Later, a low-molecular-weight bone gelatin was used as a replacement for the aloes, a rather costly imported product. This gelatin was a white free-falling powder with an amino acid profile basically the same as that of other bone gelatins. A further description of the gelatin is given in table 4.
The amount of bone gelatin added to the electrolyte was varied from 0.01 to 0.04 g/l, and the amount of lignin was varied from 2 to 4 g/l with 0.02 to 0.04 g/l bone gelatin. The resulting cathodes were all good with near 100-pct current efficiencies. However, a few nodules did form on the cathodes when the amount of lignin was less than 4.0 g/l. The best combination of addition agents for 1-and 3-day electrorefining tests was found to be 0.02 to 0.04 g/l bone gelatin and 4.0 g/l calcium lignin sulfonate. The bone gelatin was less expensive per pound and more readily available than aloes; it also had the advantage that cell voltage and cathode polarization were more stable and easier to control during electrorefining.
Following the work of Kerby and Jackson, hesperidin, a product made from orange peels, was also tried as a replacement for aloes. Initial results, using 0.5 g/l hesperidin with 4.0 g/l lignin sulfonate, were encouraging, and it appears that hesperidin can replace aloes as a leveling agent.
Hesperidin, like bone gelatin, has the advantage of uninterrupted source of supply. Also, because the material tested had a high nonpathogenic bacteria count and was unsuitable for use as a human food supplement, the normal market for hesperidin, it should be available at a very low price.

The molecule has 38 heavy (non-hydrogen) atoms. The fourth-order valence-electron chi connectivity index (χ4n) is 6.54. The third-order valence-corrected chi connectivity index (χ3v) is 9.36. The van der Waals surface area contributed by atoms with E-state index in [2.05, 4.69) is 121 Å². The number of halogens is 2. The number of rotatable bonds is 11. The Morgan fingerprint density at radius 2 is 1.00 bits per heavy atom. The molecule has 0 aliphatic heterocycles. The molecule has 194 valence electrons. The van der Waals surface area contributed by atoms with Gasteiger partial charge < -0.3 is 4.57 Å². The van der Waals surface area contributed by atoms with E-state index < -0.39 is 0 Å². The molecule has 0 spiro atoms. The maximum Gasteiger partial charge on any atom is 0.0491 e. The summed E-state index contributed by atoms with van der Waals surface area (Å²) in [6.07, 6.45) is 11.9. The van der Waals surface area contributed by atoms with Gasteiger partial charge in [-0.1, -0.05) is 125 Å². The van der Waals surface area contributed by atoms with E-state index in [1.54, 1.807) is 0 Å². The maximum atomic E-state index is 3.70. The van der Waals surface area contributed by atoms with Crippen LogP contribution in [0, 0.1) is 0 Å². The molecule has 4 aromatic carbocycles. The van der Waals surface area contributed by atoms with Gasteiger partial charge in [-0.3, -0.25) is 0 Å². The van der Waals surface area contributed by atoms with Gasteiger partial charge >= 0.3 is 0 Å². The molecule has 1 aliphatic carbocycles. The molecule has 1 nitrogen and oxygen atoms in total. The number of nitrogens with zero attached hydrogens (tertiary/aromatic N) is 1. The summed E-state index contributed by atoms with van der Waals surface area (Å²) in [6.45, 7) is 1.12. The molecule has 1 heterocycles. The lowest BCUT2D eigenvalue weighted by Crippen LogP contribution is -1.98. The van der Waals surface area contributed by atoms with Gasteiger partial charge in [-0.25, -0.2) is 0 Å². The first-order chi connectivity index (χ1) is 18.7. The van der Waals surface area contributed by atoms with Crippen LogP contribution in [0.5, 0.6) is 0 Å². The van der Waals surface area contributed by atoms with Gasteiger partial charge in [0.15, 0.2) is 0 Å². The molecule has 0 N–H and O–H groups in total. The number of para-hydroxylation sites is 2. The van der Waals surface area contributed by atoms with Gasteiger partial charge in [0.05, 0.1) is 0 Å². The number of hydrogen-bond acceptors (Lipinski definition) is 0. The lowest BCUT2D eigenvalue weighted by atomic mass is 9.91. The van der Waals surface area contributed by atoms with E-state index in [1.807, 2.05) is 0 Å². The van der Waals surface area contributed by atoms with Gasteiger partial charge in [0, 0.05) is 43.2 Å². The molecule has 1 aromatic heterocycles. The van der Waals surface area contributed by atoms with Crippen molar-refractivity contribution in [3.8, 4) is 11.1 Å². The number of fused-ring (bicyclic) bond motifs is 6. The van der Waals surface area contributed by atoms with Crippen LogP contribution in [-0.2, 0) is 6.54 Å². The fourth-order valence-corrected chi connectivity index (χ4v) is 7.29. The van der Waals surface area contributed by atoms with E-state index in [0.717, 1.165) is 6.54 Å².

Current Density, Electrolyte Temperature, Electrode Spacing
Each of these operating parameters was varied over a wide range of conditions, the same ones reported previously, and the values given in table 3 were found to be the best to give consistently good cathode deposits at near 100-pct current efficiency.
Two of the main factors limiting cycle time are the slime blanket thickness and loss of adherence. During electrorefining, as the slime blanket increases in thickness on the anode surface, the potential drop across the slime blanket increases. It becomes increasingly favorable for elements with half cell potentials close to that of lead to dissolve with lead and, ultimately, to deposit with lead on the cathode. Also, after an extended time, the slime blanket may cease to be adherent and fall, resulting in short- circuiting and contamination of the cathode metal. Thus, there is a limiting electrolysis cycle time that is largely determined by the desired purity of the cathode lead.